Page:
So this is the new normal. If an academic fails to sing the correct tune, he faces the terror of denied tenure. On the other hand, if you toe the official line, you may just end up with the Albert Winsemius Chair. Albert Winsemius (1910–1996) was the Dutch economist who led the United Nations Survey Mission to Singapore (1961 to 1984), and generally credited with the economic development strategies that transformed a quiet fishing village into an roaring industrial powerhouse. The ka-ching of the casinos' cash registers came about years later.
Winsemius would surely roll in his grave to hear the professor associated with his namesake utter crap like it is a common fallacy to assert foreign labour is bad for locals as it reduces per-capita resources, reduces per-capita incomes. Confronted by data evidencing wages for the bottom 20 percent of Singaporean workers had fallen 10 percent in real terms from 1997 to 2010, he had to beat a hasty retreat and admit that "it was possible that the influx of unskilled workers may press down wages".
Not only the livelihoods of unskilled workers were at put to risk. The malaise spread up the food chain, and even the PMET (Professionals, Managers, Executives and Technicians) were not spared. What happened was that the "transients", who were supposed to go home after the infrastructure was built, soon morphed into "foreign talents" that started to displace Singaporeans at the work place.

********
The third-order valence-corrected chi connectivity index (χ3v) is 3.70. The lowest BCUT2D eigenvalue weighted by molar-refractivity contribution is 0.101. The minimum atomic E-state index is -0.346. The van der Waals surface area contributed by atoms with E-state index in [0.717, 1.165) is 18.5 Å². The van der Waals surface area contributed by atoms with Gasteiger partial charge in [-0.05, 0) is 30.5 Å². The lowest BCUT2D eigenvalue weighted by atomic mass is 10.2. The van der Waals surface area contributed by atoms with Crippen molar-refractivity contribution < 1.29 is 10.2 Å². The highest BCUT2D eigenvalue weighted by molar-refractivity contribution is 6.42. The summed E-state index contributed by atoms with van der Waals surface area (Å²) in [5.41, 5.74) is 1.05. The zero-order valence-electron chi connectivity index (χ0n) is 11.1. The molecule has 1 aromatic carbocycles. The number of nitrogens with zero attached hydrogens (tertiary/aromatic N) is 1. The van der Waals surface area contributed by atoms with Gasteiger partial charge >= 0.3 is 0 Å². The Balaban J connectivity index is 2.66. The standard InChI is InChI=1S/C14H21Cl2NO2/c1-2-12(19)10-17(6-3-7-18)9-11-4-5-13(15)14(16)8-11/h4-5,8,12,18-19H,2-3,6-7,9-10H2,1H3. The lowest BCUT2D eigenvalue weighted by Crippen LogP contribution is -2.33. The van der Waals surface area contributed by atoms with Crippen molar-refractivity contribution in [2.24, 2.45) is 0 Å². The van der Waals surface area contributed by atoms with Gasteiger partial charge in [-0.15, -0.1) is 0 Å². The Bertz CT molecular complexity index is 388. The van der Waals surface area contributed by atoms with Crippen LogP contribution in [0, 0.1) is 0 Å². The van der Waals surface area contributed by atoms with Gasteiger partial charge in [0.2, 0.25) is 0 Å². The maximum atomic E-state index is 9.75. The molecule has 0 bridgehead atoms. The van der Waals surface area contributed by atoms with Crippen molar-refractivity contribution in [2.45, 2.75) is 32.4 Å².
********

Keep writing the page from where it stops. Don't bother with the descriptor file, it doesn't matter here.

Professor Ng Yew-Kang justified the influx by arguing that " ..had we not increased (the population), then we won't have so many MRT routes and high bus frequencies." That's like saying obesity is great, because you get to wear clothing several sizes larger.
No, the professor is not so dumb. This guy knows enough about the art of tai-ji to publish a kungfu novel in Chinese. He's got his knickers in a twist because he tried too hard jumping in to defend a White Paper which is more soiled than a used douchebag. It's not a career breaking move, whatever nonsense he spouted, and got quickly shot down for, will all too soon be obliviated so long as he continues to move with the flow.